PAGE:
A storm brews in unique student
By Rachel Flanders
Mary Rose Mangan is unique.
In a forecasting class that takes about 10 hours of her time each week, she’s the only senior majoring in applied meteorology and climatology at Purdue. Although she’s one-of-a-kind in her class, her love of weather actually comes from a place anyone can appreciate. Mangan’s passion for weather is extreme because she loves how universal it is.
“Weather impacts everybody every day,” she said. “It can help you or hurt you a lot.”
The thing that stands out about being an applied meteorology and climatology major is the “applied” part. She could have pursued a related major, but those majors focused more on weather forecasting rather than on climate and agriculture, which is what makes her truly unique compared to the average college meteorology student.
“I’m really interested in climate, how people use the data, and the ground surface part of the atmosphere,” said Mangan.
Weather is the short-term conditions in the atmosphere, something you might see on a given day, according to the National Oceanic and Atmospheric Administration. Climate is the average weather over an extended period of time. It may rain in Phoenix today, but its climate still tells you that the place is a desert.
Looking at climate is important for people to consider in agriculture — from the crops to plant, to management choices, to planting and harvest timing.
Mangan found climate more intriguing, as she didn’t feel forecasting weather was for her.
“I thought most people just became forecasters,” said Mangan.
With her major being so unique and Mangan being able to cater to her specific likes and dislikes, forecasting was too much day-to-day weather for Mangan’s preference.
Being the only one in her major has its advantages. In many ways, she can forge her own course of study. She takes some classes in earth, atmospheric, and planetary science, others in forecasting. She’s even taken several courses in agriculture because of the connection between meteorology, climate, and agriculture.
“It gives you more breadth of education,” said Mangan.
This unique path gave her more than just what your average weather forecaster could get in education. The subject fascinated Mangan, no matter what the climate.
“I like starting without understanding anything about why something happened and then being able to figure out why this is the case,” said Mangan.
In her atmospheric physics class that studies cloud formation and radiation, Mangan loved being able to make the connection between agriculture and weather when learning about ice nuclei. Debris in the atmosphere needs to be a certain shape so ice can form, and a type of soil that she learned about in a soil science class was one of the most important aspects.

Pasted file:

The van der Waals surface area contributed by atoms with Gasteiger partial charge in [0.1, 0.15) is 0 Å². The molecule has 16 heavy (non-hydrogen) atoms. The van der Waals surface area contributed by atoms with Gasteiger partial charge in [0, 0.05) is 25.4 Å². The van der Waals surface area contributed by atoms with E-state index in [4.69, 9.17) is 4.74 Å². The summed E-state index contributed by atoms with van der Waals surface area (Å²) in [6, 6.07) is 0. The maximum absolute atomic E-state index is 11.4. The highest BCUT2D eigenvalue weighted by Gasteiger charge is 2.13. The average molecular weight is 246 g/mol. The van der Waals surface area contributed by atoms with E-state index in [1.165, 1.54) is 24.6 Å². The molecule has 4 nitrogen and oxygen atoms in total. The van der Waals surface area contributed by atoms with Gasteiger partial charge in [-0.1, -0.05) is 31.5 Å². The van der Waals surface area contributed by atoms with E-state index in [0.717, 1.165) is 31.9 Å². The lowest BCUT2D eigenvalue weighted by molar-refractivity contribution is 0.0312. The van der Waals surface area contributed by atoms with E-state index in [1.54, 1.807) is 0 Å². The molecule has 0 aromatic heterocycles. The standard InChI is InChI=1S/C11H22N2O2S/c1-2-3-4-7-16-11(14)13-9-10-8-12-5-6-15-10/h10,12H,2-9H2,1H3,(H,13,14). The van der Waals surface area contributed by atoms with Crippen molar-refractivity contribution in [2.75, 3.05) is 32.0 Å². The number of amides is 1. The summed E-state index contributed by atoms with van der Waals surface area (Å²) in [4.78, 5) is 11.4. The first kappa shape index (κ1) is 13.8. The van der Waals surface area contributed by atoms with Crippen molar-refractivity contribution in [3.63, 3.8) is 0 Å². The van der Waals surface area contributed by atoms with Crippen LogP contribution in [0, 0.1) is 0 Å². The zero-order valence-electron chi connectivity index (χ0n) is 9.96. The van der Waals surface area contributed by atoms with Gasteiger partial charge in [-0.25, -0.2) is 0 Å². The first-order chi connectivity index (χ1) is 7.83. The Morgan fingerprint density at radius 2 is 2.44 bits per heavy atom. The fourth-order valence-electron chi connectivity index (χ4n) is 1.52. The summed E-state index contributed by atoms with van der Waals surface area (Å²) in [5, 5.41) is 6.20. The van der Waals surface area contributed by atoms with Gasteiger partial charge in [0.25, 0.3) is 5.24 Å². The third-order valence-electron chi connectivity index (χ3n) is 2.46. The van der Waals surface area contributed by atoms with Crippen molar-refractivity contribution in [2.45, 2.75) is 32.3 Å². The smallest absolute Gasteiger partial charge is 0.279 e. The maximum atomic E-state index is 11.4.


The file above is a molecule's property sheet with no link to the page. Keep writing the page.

“I never thought that there was a connection between clouds and the soil,” said Mangan.
Mangan’s singular journey also included a stent working for the Indiana State Climate Office. She began working there her freshman year. She was taking classes at Purdue and enjoying them, but she liked seeing how climate data is used in the real world.
The senior continued forging a unique course of study when she interned for the National Weather Service within climate services during the summer after her junior year. Meteorology went from being a topic she studied in school to something she loved doing, as she analyzed the many logical uses for climate and weather data.
Mangan was enthused about conducting a survey dealing with who uses climate services out of the 122 National Weather Service offices throughout the United States.
Most days, she was in front of a computer working, but being able to communicate with others about climate and weather that deal with it in their actual jobs was exciting for her. The best part of the survey Mangan worked on for her internship was talking to interesting people who were in the field. As she met these people, Mangan was interested in so many aspects of meteorology.
“Most things interest me, and I just don’t know what I want to do. Everything I see, I think would be great,” said Mangan.
Mangan didn’t realize she was applying skills learned in the classroom in her internship, yet she was each day. Throughout this opportunity, she learned that the opportunities she’ll have with a degree in meteorology span further than even jobs that deal strictly with science.
If agricultural meteorology in the United States wasn’t enough, Mangan even has a passion for meteorology abroad. She studied abroad for one semester at Wageningen University in the Netherlands during Spring of 2016.
“I would love to work in meteorology abroad someday,” said Mangan.